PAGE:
Wednesday 22 November 2017

Country shut down by general strike

Joao Lima in Lisbon

PORTUGAL'S first general strike in 22 years shut Lisbon's metro and grounded most flights yesterday as workers protested against the government's austerity measures.

Staff at ports, railway services and the state-owned post office took part in the strike.

Most flights departing from Lisbon and Oporto airports were cancelled. The last general strike called by the country's two largest labour organisations was in 1988.

Portugal plans to cut the wages of state workers and raise taxes in an attempt to convince investors that it can narrow the fourth-biggest budget deficit in the eurozone.

"It's indisputable that today we need to fight the deficit or face the penalty of having the IMF around -- but it can't be only the workers that pay the bill," said Joao Proenca, head of UGT, one of the two main labour groups.

He added: "If we fight the deficit by sinking the country, then we aren't going anywhere. So it's fundamental that there is concern about growth and employment."


The IMF forecasts that Portugal's economy may shrink by 1.4pc next year due to fiscal tightening. Its economic growth has averaged less than 1pc a year in the past decade.

The government said that 19pc of state workers took part in the general strike. No hospitals were closed but 1,029 schools were shut, according to Goncalo Castilho dos Santos, Portugal's secretary of state for public administration.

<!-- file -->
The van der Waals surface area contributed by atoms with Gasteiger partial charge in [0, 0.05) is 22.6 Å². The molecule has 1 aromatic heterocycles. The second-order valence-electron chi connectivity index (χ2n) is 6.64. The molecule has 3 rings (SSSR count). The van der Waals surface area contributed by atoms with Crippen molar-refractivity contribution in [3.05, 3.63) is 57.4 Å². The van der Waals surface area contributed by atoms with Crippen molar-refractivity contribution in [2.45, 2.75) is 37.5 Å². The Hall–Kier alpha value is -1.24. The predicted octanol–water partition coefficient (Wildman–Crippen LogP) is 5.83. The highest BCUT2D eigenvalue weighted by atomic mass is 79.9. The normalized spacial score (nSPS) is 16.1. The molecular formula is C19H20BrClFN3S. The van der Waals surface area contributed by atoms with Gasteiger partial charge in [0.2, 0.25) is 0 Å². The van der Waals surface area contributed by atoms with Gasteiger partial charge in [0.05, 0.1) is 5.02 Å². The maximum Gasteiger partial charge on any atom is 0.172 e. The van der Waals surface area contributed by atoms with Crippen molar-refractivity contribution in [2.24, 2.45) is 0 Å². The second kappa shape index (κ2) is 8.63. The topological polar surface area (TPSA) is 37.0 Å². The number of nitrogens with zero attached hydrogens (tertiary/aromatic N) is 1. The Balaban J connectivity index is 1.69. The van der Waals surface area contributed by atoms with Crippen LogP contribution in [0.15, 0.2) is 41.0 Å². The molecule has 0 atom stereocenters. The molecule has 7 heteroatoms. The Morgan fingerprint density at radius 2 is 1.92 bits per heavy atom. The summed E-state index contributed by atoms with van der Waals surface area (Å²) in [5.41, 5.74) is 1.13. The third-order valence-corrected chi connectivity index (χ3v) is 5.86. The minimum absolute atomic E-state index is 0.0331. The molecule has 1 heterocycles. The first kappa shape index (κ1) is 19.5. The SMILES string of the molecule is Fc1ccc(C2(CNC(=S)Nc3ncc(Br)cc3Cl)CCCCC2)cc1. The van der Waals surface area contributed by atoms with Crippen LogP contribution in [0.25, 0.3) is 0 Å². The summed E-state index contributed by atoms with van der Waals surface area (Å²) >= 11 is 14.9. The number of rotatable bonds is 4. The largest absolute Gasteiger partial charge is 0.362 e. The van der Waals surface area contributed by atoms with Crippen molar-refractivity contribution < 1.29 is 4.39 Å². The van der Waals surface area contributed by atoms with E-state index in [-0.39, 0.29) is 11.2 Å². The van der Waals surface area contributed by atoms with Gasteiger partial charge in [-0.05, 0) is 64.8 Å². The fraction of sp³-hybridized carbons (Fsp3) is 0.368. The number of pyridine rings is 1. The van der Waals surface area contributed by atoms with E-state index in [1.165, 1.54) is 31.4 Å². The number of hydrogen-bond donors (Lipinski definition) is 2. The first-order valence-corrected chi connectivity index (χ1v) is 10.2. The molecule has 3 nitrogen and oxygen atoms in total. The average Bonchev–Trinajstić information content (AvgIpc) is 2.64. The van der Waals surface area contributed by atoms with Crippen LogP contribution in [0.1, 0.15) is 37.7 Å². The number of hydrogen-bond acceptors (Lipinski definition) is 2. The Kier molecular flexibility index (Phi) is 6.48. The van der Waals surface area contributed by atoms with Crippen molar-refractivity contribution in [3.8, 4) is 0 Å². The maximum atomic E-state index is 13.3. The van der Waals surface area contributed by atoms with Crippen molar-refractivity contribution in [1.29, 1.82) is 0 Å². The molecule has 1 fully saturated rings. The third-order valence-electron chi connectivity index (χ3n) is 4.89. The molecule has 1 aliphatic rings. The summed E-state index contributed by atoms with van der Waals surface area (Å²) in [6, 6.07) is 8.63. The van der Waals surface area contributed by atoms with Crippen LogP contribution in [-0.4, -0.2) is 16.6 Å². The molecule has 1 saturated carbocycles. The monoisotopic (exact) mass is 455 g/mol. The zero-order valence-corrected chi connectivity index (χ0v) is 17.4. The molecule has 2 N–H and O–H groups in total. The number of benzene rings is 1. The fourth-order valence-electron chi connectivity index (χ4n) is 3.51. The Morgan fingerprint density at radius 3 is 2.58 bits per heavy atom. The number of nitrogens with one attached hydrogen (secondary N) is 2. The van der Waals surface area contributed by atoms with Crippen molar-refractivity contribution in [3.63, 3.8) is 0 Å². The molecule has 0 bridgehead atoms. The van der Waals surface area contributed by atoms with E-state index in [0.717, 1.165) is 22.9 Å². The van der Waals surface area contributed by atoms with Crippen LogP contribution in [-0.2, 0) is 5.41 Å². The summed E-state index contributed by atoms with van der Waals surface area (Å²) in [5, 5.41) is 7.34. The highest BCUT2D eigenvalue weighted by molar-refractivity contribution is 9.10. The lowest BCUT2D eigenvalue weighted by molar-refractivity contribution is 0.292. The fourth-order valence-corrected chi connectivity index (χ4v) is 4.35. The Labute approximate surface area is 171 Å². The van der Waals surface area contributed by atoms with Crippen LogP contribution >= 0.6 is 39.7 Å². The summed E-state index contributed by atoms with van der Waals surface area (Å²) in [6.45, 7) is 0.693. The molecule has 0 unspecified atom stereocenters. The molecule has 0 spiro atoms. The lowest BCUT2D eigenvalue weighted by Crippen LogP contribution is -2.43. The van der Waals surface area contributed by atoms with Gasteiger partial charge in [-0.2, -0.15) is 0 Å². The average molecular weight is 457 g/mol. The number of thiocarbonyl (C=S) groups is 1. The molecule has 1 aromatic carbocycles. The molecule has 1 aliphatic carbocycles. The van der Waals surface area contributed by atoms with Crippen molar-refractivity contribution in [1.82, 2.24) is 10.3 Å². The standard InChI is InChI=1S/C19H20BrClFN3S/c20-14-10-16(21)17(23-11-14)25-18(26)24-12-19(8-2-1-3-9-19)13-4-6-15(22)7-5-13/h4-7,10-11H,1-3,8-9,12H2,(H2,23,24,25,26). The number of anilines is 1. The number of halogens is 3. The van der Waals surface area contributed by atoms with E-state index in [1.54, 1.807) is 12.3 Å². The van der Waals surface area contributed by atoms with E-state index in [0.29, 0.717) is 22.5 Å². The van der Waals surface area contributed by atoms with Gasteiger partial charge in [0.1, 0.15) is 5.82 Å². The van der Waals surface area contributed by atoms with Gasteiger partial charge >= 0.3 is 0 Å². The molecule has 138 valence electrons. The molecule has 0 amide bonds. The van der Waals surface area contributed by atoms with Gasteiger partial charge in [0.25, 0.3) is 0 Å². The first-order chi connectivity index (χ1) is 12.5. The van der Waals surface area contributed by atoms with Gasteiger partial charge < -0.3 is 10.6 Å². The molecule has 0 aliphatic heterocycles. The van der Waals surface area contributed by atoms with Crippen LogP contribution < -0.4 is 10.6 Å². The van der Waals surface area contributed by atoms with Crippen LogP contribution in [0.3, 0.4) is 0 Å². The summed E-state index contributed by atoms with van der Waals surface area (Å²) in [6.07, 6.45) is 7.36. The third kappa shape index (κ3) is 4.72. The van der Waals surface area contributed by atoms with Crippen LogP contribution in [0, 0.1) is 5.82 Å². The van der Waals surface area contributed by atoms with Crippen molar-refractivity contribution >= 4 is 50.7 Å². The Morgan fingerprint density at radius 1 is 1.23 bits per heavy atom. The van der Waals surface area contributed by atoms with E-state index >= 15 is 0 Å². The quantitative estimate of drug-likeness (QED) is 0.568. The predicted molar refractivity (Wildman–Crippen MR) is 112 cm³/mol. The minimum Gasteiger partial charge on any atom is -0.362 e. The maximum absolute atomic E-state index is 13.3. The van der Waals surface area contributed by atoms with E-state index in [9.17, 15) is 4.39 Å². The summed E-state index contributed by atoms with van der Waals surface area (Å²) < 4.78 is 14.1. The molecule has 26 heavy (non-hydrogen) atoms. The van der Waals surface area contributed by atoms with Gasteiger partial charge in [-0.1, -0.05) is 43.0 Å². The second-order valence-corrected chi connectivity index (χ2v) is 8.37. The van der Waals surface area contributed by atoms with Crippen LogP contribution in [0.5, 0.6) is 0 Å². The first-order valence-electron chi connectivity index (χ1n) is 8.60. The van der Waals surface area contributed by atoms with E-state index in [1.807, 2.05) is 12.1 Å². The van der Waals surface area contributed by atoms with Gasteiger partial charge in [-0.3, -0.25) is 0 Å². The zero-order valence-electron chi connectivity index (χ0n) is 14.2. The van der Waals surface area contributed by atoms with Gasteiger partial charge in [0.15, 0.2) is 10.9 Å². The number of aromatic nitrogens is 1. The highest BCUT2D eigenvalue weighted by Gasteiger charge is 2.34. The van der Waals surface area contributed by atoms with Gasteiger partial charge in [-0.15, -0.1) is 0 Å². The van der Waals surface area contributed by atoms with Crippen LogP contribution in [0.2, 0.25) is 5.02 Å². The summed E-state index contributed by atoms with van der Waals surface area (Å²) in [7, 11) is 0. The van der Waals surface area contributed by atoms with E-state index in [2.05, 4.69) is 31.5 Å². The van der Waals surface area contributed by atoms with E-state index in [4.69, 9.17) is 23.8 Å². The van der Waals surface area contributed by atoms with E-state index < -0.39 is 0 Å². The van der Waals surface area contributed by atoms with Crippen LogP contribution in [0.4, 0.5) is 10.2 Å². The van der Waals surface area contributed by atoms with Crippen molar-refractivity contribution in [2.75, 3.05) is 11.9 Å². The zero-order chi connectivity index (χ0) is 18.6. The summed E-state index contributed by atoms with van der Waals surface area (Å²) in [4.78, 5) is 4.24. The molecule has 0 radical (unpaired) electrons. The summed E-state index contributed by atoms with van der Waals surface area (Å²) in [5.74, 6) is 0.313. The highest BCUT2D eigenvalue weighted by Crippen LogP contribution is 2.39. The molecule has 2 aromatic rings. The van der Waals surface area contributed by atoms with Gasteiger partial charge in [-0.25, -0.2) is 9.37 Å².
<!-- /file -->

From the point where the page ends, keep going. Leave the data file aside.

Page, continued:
He said: "Services are working normally and the large majority are open to the public."

Portugal's government said in September that it would cut the wage bill by 5pc for public workers earning more than €1,500 a month.

It also announced plans to freeze hiring of public sector staff and raise value-added taxes by 2pc to 23pc in order to help reduce the deficit.

The measures are included in the 2011 spending plan, which faces a final vote in parliament in two days' time.

Support for prime minister Jose Socrates's minority government has slipped as discontent over the economy deepens.

Backing for the ruling Socialists fell 8pc to 26pc in a poll published in the newspaper 'Diario de Noticias' on October 29. The Social Democrats, the biggest opposition party, led with 40pc, up 3pc from the previous poll in June.

The announcement of the deepest deficit reductions in more than 30 years has done little to reassure investors.

The yield premium on Portugal's 10-year debt over German bunds reached a euro-era record of 483 basis points on November 11 as Ireland moved toward a bailout.

The spread stood at 433 basis points yesterday.

The Portuguese government is seeking to cut the budget gap from 9.3pc of gross domestic product in 2009 -- the fourth-highest in the 16-nation eurozone region, after Ireland, Greece and Spain -- to 7.3pc this year and 4.6pc next year.

It aims to reach the EU limit of 3pc in 2012.

Irish Independent

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